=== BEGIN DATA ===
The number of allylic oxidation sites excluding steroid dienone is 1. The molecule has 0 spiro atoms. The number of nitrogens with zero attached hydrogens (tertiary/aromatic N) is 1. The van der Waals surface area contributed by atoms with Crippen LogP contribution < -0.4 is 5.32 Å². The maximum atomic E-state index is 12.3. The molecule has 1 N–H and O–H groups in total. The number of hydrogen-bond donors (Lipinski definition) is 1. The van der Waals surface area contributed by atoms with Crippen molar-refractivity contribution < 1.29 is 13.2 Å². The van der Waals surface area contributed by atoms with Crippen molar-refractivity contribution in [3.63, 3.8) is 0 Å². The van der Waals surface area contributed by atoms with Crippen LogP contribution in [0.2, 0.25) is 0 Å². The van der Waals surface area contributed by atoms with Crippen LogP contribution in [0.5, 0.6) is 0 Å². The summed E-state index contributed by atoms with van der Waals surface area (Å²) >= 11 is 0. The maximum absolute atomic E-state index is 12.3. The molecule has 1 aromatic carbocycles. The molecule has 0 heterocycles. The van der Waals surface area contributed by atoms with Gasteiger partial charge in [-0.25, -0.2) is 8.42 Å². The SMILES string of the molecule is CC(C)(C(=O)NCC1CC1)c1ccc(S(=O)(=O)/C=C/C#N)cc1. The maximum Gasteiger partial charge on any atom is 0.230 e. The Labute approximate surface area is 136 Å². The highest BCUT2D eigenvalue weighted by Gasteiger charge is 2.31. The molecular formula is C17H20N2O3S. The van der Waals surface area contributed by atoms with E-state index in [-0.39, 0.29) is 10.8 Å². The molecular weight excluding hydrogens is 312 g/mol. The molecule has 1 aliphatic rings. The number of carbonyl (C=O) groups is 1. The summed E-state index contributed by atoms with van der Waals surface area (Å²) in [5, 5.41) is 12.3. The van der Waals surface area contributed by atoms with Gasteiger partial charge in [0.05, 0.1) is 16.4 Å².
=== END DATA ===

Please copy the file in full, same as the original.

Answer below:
The number of allylic oxidation sites excluding steroid dienone is 1. The molecule has 0 spiro atoms. The number of nitrogens with zero attached hydrogens (tertiary/aromatic N) is 1. The van der Waals surface area contributed by atoms with Crippen LogP contribution < -0.4 is 5.32 Å². The maximum atomic E-state index is 12.3. The molecule has 1 N–H and O–H groups in total. The number of hydrogen-bond donors (Lipinski definition) is 1. The van der Waals surface area contributed by atoms with Crippen molar-refractivity contribution < 1.29 is 13.2 Å². The van der Waals surface area contributed by atoms with Crippen molar-refractivity contribution in [3.63, 3.8) is 0 Å². The van der Waals surface area contributed by atoms with Crippen LogP contribution in [0.2, 0.25) is 0 Å². The van der Waals surface area contributed by atoms with Crippen LogP contribution in [0.5, 0.6) is 0 Å². The summed E-state index contributed by atoms with van der Waals surface area (Å²) >= 11 is 0. The maximum absolute atomic E-state index is 12.3. The molecule has 1 aromatic carbocycles. The molecule has 0 heterocycles. The van der Waals surface area contributed by atoms with Gasteiger partial charge in [-0.25, -0.2) is 8.42 Å². The SMILES string of the molecule is CC(C)(C(=O)NCC1CC1)c1ccc(S(=O)(=O)/C=C/C#N)cc1. The maximum Gasteiger partial charge on any atom is 0.230 e. The Labute approximate surface area is 136 Å². The highest BCUT2D eigenvalue weighted by Gasteiger charge is 2.31. The molecular formula is C17H20N2O3S. The van der Waals surface area contributed by atoms with E-state index in [-0.39, 0.29) is 10.8 Å². The molecular weight excluding hydrogens is 312 g/mol. The molecule has 1 aliphatic rings. The number of carbonyl (C=O) groups is 1. The summed E-state index contributed by atoms with van der Waals surface area (Å²) in [5, 5.41) is 12.3. The van der Waals surface area contributed by atoms with Gasteiger partial charge in [0.05, 0.1) is 16.4 Å².